You can use honey in cooking instead of sugar. Because it is sweeter than sugar, you need to use less.

If you are experimenting with honey in a recipe, try replacing half the sugar with honey as the flavour can be very strong. Honey is hygroscopic (meaning it attracts water) so it is good for baking cakes as it keeps them moister for longer. Look on our recipe pages for some delicious recipes using honey.

What flavours honey:

Honey is produced all over the world, from the heat of the tropics to the crisp cold of Scandinavia, Canada and Siberia. The warm climate of equatorial countries allows honey to be produced for most of the year, whilst beekeepers in Finland have a short season of just 2-3 weeks each year!

The distinct aroma, flavour and colour is determined by the type of flower from which the bee collects the nectar. Some honey closely mimics the characteristics of the herb or tree whose flower the bee has visited, such as Orange Blossom and Lime Blossom, or Rosemary and Thyme. Most honey comes from bees foraging on many different floral sources, and are known as polyfloral. However some plants provide enough nectar during their short flowering season, and are so irresistible to the local bee population, that a hive can yield honey from one single type of flower.

This honey, known as monofloral, is keenly sought by beekeepers. Here in Britain, honey is produced primarily for the local market. With over 35,000 beekeepers throughout the country harvesting honey from Apple Blossom, Cherry Blossom, Hawthorn, Lime Blossom, Dandelion, and the more popular and commercially viable Borage and Heather; an excellent range of different honey types are available on our own doorstep. The beekeeper also plays an important role in the pollination of fruit crops, and he travels for miles with his bees in a season to help pollinate plants and trees that produce the fruit we see in our supermarkets.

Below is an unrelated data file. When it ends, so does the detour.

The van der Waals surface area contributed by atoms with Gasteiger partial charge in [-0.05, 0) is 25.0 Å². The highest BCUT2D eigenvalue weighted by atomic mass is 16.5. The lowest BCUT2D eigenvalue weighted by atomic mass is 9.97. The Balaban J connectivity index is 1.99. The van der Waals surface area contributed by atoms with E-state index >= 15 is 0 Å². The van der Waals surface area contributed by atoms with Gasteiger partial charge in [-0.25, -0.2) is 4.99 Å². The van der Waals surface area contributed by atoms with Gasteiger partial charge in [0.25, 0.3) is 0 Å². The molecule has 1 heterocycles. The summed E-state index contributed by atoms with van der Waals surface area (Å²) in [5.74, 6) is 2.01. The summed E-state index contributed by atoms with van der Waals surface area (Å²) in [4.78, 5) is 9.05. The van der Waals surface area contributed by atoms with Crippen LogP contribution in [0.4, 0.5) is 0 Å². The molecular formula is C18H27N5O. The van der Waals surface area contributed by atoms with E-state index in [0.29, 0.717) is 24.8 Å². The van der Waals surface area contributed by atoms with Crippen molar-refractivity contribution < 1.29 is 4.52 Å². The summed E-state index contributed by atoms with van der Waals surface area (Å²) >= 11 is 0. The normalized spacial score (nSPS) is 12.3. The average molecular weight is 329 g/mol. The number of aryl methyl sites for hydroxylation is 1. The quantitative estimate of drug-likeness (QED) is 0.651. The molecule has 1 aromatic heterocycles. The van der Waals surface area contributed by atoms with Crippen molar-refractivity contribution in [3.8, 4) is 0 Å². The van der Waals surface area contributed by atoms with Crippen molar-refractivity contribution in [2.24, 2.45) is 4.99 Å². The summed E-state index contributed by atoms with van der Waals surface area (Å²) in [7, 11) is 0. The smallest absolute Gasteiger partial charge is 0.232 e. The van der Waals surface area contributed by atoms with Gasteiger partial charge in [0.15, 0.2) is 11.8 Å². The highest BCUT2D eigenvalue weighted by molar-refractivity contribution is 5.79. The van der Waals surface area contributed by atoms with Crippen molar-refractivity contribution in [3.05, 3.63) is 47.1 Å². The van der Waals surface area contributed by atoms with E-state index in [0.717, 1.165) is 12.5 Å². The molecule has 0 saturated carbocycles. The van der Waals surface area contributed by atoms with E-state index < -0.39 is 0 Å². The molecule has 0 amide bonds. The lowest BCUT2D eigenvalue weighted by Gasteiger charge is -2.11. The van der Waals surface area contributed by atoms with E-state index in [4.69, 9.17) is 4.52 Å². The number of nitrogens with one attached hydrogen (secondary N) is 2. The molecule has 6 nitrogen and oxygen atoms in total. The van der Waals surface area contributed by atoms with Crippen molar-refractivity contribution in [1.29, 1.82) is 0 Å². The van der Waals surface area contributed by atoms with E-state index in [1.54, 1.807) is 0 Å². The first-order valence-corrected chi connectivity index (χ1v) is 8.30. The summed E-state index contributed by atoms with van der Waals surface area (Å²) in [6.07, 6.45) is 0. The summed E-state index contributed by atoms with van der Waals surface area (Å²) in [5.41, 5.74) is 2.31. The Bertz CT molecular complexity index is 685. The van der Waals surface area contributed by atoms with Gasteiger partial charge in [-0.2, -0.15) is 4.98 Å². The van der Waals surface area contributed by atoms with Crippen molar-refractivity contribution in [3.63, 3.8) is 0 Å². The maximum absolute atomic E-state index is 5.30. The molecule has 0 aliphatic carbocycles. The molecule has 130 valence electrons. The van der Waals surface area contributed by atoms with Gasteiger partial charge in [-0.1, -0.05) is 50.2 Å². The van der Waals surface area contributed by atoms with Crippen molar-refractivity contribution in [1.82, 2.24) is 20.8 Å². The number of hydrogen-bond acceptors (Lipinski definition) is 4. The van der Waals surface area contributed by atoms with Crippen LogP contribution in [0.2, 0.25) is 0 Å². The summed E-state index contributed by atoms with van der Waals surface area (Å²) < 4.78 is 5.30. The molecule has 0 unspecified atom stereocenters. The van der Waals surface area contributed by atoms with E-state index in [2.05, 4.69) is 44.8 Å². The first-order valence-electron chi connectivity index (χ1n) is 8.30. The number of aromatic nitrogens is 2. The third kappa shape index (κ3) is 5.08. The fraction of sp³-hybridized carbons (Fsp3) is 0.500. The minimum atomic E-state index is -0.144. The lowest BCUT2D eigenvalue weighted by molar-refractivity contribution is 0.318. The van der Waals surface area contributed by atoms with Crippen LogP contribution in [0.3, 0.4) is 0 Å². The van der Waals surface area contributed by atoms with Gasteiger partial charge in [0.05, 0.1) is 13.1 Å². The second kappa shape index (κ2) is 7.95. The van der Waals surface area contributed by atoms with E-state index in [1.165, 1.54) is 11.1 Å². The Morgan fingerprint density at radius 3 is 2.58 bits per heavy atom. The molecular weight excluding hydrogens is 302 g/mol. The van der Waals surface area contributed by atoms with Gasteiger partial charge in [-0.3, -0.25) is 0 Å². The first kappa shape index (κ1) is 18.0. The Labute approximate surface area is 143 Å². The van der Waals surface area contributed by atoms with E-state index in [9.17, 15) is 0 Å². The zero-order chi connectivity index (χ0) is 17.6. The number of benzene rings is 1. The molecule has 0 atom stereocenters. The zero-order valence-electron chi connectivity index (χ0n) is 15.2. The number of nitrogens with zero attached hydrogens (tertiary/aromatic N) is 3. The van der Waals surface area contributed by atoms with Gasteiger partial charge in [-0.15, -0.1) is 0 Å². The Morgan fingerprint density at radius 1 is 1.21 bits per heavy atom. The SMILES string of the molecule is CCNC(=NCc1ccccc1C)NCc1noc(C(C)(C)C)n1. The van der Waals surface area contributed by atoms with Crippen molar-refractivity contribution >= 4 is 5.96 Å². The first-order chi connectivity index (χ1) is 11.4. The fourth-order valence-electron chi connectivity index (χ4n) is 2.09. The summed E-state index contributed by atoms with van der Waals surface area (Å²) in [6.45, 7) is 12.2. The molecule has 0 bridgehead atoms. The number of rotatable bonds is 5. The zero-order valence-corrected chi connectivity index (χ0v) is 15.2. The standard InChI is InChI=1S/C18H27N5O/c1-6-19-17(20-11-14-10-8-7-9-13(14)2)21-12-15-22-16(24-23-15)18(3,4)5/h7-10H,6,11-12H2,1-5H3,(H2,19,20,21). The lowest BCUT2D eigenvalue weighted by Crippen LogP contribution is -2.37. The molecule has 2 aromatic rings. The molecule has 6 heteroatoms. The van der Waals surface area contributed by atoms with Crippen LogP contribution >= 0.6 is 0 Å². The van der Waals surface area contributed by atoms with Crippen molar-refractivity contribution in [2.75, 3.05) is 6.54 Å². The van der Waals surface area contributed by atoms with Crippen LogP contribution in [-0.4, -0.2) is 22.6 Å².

Unfortunately production in Britain is limited due to the unpredictable climate in this country. In a normal year around 4,000 tonnes is produced in Britain, but we consume over 25,000 tonnes per year spread on bread, in cereals, in baking and cooking, or simply by the spoonful! Fortunately, this demand is met thanks to areas of the world with longer production seasons, and a surplus of honey available to trade. This also introduces us to a whole new range of aromas and exotic flavours from different parts of the world.